More and more citizens are making purchases in person after initially seeing something listed for sale either online or in a traditional newspaper classified advertisement.  Classic social media applications, such as Facebook, have offered online yard sales for quite some time.  Newer more specialized services, such as LetGo, offer free, person-to-person, mobile classifieds applications, that allow users to buy from, sell to, and chat with others locally.

“Safe Exchange Zone” offers a clearly marked, well-lit, and very public spot, under constant video surveillance, strategically located adjacent to the Kingsport Police Department, as a site to conduct these person to person transactions between complete strangers.

On a national scale, frightening stories have been told of crimes, such as thefts, robberies, assaults, or worse, being committed during these types of transactions.  Fortunately, the Kingsport Police Department has not seen this particular type of crime trend locally.  It is our hope that this proactive approach of offering a “Safe Exchange Zone” to our citizens will help this positive cycle continue in Kingsport.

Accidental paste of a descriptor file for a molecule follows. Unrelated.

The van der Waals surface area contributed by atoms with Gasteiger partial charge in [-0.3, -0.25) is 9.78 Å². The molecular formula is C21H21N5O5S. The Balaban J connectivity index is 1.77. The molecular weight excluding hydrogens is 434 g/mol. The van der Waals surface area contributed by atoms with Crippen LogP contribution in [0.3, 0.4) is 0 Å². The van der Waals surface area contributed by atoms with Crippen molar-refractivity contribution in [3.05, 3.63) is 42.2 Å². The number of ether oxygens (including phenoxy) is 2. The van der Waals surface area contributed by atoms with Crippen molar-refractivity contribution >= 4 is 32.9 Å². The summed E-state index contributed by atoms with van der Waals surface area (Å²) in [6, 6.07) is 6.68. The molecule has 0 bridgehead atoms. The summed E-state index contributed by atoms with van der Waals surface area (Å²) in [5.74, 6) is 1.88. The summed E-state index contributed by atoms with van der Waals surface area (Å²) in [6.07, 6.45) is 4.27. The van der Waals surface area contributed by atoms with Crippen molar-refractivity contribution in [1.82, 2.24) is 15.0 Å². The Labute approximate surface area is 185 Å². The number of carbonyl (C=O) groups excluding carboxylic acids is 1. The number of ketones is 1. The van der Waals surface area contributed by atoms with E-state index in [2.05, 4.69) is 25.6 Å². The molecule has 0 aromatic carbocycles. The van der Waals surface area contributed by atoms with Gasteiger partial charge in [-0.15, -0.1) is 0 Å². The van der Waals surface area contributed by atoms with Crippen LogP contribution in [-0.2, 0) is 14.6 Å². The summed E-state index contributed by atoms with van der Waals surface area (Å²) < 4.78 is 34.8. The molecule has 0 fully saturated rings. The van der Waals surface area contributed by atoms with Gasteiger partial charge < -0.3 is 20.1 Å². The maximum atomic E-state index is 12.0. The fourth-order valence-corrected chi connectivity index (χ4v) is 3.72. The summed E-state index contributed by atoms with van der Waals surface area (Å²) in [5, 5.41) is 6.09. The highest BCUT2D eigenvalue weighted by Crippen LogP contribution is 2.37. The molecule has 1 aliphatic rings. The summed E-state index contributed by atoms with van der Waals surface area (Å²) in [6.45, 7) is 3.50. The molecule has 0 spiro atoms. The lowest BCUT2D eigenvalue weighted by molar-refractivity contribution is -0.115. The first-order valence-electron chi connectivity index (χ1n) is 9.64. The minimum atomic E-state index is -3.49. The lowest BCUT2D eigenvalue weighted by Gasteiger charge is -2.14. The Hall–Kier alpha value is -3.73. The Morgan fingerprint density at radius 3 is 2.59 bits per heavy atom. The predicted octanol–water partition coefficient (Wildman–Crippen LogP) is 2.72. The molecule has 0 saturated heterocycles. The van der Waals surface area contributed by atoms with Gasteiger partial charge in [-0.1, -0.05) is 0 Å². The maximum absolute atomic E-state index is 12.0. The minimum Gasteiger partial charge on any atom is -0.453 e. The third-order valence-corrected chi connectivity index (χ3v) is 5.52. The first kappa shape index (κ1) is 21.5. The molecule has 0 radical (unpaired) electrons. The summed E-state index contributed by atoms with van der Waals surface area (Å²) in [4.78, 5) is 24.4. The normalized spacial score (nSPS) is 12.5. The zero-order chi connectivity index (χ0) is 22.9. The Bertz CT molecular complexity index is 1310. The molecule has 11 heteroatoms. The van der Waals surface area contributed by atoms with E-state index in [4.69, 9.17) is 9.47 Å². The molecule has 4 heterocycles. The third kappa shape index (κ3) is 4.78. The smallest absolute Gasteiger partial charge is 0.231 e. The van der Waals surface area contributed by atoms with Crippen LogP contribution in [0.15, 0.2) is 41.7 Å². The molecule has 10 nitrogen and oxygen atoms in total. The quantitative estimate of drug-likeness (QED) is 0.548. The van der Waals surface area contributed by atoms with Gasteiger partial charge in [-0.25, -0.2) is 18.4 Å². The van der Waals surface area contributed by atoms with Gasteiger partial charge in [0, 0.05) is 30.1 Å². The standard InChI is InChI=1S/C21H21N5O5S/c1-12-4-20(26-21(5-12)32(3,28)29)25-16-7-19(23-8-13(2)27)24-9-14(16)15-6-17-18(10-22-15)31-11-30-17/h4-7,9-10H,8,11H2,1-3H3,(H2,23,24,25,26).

As an added benefit, K.P.D.’s “Safe Exchange Zone” can also be used for child custody swaps between divorced or estranged parents, particularly when there has been a history of significant problems or disagreements between the parents during past exchanges.


Recycling at Civic Auditorium

Due to planned construction, congestion and parking issues associated with the DBHS expansion project, this County Recycling Convenience Center will be closing on June 15.